"Everything was normal until I backed away from the plate and the back of my head started pounding," Heyward said. "It started running up to the top of my head. I tried to shake it off, but it didn't happen.
"It was just kind of like a full-on instant headache and pounding. It started in the back of my head and then just kind of worked its way up. It was hurting me, pounding the whole time I was on the field."
The Braves have diagnosed Heyward with a strained neck muscle and placed his status as day to day. While Heyward is hopeful to play in Wednesday's series finale, he understands manager Fredi Gonzalez and the team's medical staff will choose to take the cautious approach.
Heyward was still feeling a slight headache when he spoke to reporters after the game.
"I feel better than I did when it happened," Heyward said. "But I'm just going to see how I'm feeling tomorrow. The doctor said it was calming down once he came to see me. I agreed with him. I'm just going to get some medicine and get it calmed down."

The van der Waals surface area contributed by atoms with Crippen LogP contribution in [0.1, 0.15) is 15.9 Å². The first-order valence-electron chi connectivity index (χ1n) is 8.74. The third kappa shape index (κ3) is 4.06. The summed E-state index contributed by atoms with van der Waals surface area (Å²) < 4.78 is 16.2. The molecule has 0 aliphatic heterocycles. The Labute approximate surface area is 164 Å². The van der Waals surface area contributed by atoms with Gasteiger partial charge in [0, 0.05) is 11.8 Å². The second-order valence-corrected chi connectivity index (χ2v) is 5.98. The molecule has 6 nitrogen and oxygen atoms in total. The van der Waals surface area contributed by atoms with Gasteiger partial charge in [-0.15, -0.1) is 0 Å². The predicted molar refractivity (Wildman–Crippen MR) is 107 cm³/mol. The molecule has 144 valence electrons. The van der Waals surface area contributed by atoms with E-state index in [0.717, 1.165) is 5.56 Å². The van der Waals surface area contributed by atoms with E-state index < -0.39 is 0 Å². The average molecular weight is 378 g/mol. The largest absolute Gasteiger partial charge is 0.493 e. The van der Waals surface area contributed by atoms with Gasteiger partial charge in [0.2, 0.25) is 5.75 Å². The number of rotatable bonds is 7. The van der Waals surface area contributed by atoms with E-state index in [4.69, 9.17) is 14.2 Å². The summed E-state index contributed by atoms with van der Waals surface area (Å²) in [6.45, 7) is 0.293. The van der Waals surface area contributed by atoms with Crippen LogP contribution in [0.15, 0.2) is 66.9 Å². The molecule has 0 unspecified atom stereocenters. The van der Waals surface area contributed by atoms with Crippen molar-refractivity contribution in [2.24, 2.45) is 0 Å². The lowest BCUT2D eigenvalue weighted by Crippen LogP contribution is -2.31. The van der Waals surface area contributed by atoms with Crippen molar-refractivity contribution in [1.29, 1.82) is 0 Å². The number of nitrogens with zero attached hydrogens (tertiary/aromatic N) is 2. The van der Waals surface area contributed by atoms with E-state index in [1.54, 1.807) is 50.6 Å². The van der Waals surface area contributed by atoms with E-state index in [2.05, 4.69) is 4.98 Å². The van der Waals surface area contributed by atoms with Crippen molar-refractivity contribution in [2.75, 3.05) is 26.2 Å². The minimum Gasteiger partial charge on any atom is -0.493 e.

Heyward was feeling good enough to come back on the field when the benches and bullpens emptied after Julio Teheran hit Bryce Harper with a pitch in the fifth inning. Nothing but words were exchanged.
"It's an unwritten rule," Heyward said. "It's part of the game of baseball and competition. You want to be out there for your teammates. Everybody does. So that's just the way that goes."
Mark Bowman is a reporter for MLB.com. This story was not subject to the approval of Major League Baseball or its clubs.